First, Mason insists that the theory and practice of education must be grounded in philosophy:

“Probably the chief source of weakness in our attempt to formulate a science of education is that we do not perceive that education is the outcome of philosophy. We deal with the issue and ignore the source. Hence our efforts lack continuity and definite aim. We are content to pick up a suggestion here, a practical hint there, without even troubling ourselves to consider what is that scheme of life of which such hints and suggestions are the output.” (II:118)

As an aside, this quotation is itself a vital reminder to Christian educators today. When educators select suggestions and hints, they are advised to consider the philosophical underpinnings of those elements. Christian educators should first understand and embrace a philosophy of education, and then adopt a consistent set of practices that expresses that philosophy.

Mason then states that all methods of education derive from “one or other of the two schools of philosophy.” Those two philosophies are (1) naturalism and (2) idealism. In the chapter, Mason details the two philosophies and describes the weaknesses of each.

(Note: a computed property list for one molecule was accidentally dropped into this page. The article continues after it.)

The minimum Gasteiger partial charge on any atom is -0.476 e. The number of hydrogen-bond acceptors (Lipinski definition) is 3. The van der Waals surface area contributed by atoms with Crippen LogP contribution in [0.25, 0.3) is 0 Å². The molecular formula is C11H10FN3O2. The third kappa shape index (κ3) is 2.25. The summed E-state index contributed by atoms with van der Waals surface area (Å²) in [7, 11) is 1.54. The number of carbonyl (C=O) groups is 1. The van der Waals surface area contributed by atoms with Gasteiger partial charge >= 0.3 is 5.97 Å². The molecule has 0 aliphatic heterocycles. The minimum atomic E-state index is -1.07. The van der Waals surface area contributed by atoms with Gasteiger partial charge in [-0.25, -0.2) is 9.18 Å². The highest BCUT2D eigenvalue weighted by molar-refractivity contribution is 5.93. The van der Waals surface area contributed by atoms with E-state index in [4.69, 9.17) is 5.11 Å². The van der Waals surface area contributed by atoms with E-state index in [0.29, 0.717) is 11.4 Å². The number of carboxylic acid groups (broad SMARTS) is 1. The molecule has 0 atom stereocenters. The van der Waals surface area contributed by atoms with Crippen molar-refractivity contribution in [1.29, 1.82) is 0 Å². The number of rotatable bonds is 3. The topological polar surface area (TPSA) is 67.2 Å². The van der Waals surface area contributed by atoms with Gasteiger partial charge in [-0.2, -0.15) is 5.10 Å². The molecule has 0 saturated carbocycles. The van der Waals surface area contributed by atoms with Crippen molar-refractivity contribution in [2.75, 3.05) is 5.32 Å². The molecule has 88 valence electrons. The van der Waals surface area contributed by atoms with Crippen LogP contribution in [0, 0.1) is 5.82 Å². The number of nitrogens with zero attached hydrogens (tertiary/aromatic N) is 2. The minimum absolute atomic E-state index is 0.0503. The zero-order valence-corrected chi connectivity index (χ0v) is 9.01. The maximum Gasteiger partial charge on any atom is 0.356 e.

Naturalism. Mason identifies Locke and Hobbes as exemplars of the philosophy of naturalism. She quotes Madame de Staël who wrote, “la philosophie qui fait dériver toutes nos idées des impressions des sens”(II:118). (A rough translation is, “The philosophy which says that all our ideas come from the impressions of the senses.”) In the philosophy of naturalism, ideas are physical realities that exist only in the brain. Mason identifies two key weaknesses of this philosophy:

  1. It has resulted in an increase in immorality in Europe (“… cette métaphysique reçue dans le reste de l’Europe … a été l’une des principales causes de l’immoralité”) (II:118).
  2. It excludes a “vital element in education — the force of the idea.”

Idealism. Mason identifies Fouillée and Plato as exemplars of the philosophy of idealism. In the philosophy of idealism, ideas are real and exist in complete separation from the material world. Mason identifies two key weaknesses of this philosophy:

  1. It allows for “nothing but the power of ideas and sentiments” (II:123) in education; it eliminates the powerful role of neurobiology in the formation of habit.
  2. It does not satisfy the demands of real life. Mason writes that “M. Fouillée returns boldly to the Platonic philosophy; the idea is to him all in all, in philosophy and education. But he returns empty-handed.” (II:123)

Now, according to Mason, “we are on the horns of a dilemma” (II:126). If only two philosophies are available to us, and both have serious limitations, what are we to do? Mason offers a revolutionary answer: